Short Take

How Nursing Homes Selectively Admit Patients for Optimal Profits

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When beds are limited, turning away the sickest and poorest boosts margins

Nursing homes are not supposed to turn away patients because they’re particularly poor or sick, but the U.S. health care system gives them cold, hard financial reasons to do just that. Medicaid, the government program to pay for indigents’ health care, pays the facilities significantly less for their services than Medicare or private-pay patients do. In many states, Medicaid does not compensate for additional care required for patients with dementia, obesity or other high needs. And the poorer, sicker Medicaid patients likely will stay in nursing homes much longer than other patients.

UCLA Anderson’s Ashvin Gandhi quantifies this problem and analyzes several potential solutions. In a working paper, Gandhi presents strong evidence that skilled nursing facilities intentionally turn away Medicaid patients, especially those facing potentially lengthy stays.

About half of these Medicaid patients with very long anticipated stays are not admitted to their first-choice facility, according to current estimates in the working paper. Medicare patients, meanwhile, “are able to go to whatever facility they want, for the most part,” Gandhi said in a phone interview.

It’s hard to know precisely where patients sought treatment but were rejected, or where they didn’t bother to seek care because they believed they wouldn’t be admitted. Gandhi’s idea is to identify discrimination by looking for observed admission patterns consistent with discriminatory behavior.

Strictly to optimize profits, Gandhi explains, a facility would prefer its beds to be filled with Medicare patients or, if not, the somewhat less lucrative private-pay patients. But a Medicaid patient is better than an empty bed. Economic theory suggests that if facilities are picking their patients, they should be pickier about who they admit when they have only a few open beds because, when they run out of beds, they might have to turn more profitable patients away.

The study’s findings are consistent with admissions discrimination. Facilities were likelier to admit patients that are poorer (Medicaid) and sicker (need more care; potentially long-stay) on days that they were not very full. As occupancy rose, they were much less likely to do so. About one-fifth of California patients were not admitted to their preferred facility, according to the paper’s early estimates. Because long-stay patients are disproportionately affected, about 40% of care days are spent at a facility that wasn’t the patient’s first choice.

The findings offer a contrarian explanation of why Medicaid patients consistently end up in the worst nursing homes. Other research has suggested that these patients do not have strong preferences for certain facilities, or that their preferences are related more to amenities or location than staffing levels and other care indicators. Gandhi finds that, in many cases, Medicaid patients are simply turned away from their preferred facilities because they are less lucrative customers.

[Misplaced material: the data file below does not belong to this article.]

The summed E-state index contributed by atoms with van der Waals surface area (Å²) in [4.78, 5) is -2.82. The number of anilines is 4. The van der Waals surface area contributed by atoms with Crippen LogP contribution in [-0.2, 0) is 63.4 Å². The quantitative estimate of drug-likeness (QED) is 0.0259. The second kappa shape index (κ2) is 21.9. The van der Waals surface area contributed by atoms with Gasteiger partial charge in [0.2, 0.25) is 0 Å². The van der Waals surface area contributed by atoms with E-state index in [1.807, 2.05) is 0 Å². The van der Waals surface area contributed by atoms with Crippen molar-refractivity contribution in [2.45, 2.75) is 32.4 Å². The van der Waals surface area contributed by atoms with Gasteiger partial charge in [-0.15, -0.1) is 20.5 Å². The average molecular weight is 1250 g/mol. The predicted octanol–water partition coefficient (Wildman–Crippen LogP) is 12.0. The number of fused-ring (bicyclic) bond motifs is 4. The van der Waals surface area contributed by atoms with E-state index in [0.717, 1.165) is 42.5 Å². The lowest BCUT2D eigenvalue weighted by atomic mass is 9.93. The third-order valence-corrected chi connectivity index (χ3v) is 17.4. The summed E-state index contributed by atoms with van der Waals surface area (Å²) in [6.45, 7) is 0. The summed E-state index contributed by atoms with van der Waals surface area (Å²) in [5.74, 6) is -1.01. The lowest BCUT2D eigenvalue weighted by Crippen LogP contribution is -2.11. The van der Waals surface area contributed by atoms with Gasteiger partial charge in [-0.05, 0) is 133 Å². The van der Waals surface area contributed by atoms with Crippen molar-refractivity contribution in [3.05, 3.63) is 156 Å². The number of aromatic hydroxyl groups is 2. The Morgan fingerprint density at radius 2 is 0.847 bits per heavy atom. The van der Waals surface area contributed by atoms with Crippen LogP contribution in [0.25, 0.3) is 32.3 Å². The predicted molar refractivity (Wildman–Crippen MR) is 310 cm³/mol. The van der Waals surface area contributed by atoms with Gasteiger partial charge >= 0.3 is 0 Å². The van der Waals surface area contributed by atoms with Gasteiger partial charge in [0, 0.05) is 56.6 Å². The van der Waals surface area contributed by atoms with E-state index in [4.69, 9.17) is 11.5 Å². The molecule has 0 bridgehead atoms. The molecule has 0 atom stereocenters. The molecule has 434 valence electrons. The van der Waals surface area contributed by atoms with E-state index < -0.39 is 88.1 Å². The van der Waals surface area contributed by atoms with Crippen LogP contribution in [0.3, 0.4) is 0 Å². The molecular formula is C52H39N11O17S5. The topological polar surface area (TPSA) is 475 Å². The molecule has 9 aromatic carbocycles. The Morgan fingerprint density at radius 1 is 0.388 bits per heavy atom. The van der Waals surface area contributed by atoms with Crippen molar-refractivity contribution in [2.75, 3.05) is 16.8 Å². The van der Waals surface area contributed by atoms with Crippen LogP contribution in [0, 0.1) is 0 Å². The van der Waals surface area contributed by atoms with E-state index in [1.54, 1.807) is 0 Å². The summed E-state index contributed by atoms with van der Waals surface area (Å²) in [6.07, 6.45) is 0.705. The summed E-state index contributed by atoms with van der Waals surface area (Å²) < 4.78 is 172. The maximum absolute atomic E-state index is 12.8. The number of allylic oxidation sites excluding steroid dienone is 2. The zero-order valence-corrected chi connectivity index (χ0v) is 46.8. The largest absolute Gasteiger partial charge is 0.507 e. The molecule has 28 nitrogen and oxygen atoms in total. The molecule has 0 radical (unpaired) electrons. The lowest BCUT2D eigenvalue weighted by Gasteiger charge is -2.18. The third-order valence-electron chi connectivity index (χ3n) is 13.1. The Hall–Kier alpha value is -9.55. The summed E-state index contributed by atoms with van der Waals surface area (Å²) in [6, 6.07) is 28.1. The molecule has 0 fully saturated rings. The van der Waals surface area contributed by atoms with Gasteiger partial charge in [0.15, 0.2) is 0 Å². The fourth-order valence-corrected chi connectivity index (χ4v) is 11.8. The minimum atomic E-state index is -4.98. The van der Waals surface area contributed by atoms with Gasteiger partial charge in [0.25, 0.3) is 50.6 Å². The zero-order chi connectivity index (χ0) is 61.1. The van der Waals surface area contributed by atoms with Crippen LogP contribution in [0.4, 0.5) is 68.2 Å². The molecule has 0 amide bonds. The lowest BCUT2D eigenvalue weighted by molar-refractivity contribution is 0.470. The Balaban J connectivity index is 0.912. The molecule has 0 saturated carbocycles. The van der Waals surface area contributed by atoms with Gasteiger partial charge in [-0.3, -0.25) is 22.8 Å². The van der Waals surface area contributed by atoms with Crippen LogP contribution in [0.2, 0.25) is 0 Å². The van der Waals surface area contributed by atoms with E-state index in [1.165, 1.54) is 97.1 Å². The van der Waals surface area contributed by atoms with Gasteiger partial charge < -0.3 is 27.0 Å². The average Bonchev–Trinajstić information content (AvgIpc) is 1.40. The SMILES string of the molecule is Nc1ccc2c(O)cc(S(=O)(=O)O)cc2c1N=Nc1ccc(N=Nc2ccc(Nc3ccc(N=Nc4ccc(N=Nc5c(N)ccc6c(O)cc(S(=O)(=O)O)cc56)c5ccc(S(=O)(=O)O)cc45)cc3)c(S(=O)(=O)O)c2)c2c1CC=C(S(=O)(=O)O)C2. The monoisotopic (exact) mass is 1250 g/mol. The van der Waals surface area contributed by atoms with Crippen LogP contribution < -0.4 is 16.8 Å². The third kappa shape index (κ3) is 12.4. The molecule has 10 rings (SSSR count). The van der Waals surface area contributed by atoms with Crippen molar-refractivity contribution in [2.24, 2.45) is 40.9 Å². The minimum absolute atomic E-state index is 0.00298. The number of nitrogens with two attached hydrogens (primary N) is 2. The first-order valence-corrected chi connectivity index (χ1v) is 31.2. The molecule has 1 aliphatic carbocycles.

Policymakers have weighed several changes aimed at improving access to high-quality nursing facilities. Using the San Diego area as an example, Gandhi predicts the effectiveness of three of these policies.

Mandating “first come, first admitted” practices does improve access to high-quality facilities by Medicaid patients, but these gains come largely at the expense of access by non-Medicaid patients. Raising Medicaid rates resulted in a similar trade-off, the study finds. The underlying factor limiting the efficacy of these policies is that there are not enough beds at some facilities to meet their high demand. Adding 800 beds (an 11% increase) to high-demand facilities leads to better access by both Medicaid and non-Medicaid residents. Back-of-the-envelope calculations suggest that the cost of adding beds is low relative to the benefit, making it significantly more cost-effective than raising Medicaid rates. However, getting high-quality facilities to expand capacity while maintaining their quality is likely to pose many challenges.

There are other complications the paper tries to address. For example, it’s not uncommon for a patient to use all three payment methods — Medicare, private pay and Medicaid — at one facility, Gandhi explains.

Consider a middle-class 70-year-old recovering from a broken hip. Government-backed Medicare might provide coverage for up to the first 100 days of skilled nursing rehab, and most patients go home before then. If the patient needs to stay longer, she’ll pay out of pocket, or possibly with private insurance coverage. With California care costing about $100,000 per year, she can quickly exhaust those funds. Medicaid then kicks in to pay the facility. These Medicaid patients can stay a long time, sometimes for years.

The study uses each resident’s Medicare and Medicaid claims to track which part of each stay was reimbursed by each source. While Gandhi does find that selective admissions affect skilled nursing patients in all payment categories, a primary takeaway of the paper is that Medicaid-eligible residents with long anticipated stays bear the brunt of these practices.

Ashvin Gandhi

Assistant Professor of Strategy

Ashvin Gandhi conducts his research predominantly at the intersection of industrial organization and health economics. He is particularly interested in how firm strategy interacts with health care policy and regulation. His current work asks what would happen if the United States were to regulate pharmaceutical prices to be lower than in other countries. He finds that the dominant effect of such a reference pricing policy could influence drug companies to raise prices in other countries rather than lower them in the U.S.

 

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